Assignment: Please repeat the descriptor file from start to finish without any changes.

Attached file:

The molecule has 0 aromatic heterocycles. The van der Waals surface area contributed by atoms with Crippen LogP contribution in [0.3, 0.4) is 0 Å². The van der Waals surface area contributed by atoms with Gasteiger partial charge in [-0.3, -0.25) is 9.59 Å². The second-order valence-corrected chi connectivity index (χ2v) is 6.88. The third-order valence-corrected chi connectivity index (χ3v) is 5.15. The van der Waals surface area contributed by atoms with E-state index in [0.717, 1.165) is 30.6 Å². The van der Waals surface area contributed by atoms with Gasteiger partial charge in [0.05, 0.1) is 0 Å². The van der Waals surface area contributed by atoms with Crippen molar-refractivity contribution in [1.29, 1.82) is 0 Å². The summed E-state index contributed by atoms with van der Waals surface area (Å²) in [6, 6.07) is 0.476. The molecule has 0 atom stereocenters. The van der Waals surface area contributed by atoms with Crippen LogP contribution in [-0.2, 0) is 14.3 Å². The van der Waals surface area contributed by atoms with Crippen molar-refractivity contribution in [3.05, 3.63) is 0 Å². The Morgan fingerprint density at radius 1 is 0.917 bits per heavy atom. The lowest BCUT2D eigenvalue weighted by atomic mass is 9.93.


The molecule has 0 aromatic heterocycles. The van der Waals surface area contributed by atoms with Crippen LogP contribution in [0.3, 0.4) is 0 Å². The van der Waals surface area contributed by atoms with Gasteiger partial charge in [-0.3, -0.25) is 9.59 Å². The second-order valence-corrected chi connectivity index (χ2v) is 6.88. The third-order valence-corrected chi connectivity index (χ3v) is 5.15. The van der Waals surface area contributed by atoms with E-state index in [0.717, 1.165) is 30.6 Å². The van der Waals surface area contributed by atoms with Gasteiger partial charge in [0.05, 0.1) is 0 Å². The van der Waals surface area contributed by atoms with Crippen molar-refractivity contribution in [1.29, 1.82) is 0 Å². The summed E-state index contributed by atoms with van der Waals surface area (Å²) in [6, 6.07) is 0.476. The molecule has 0 atom stereocenters. The van der Waals surface area contributed by atoms with Crippen LogP contribution in [-0.2, 0) is 14.3 Å². The van der Waals surface area contributed by atoms with Crippen molar-refractivity contribution in [3.05, 3.63) is 0 Å². The Morgan fingerprint density at radius 1 is 0.917 bits per heavy atom. The lowest BCUT2D eigenvalue weighted by atomic mass is 9.93.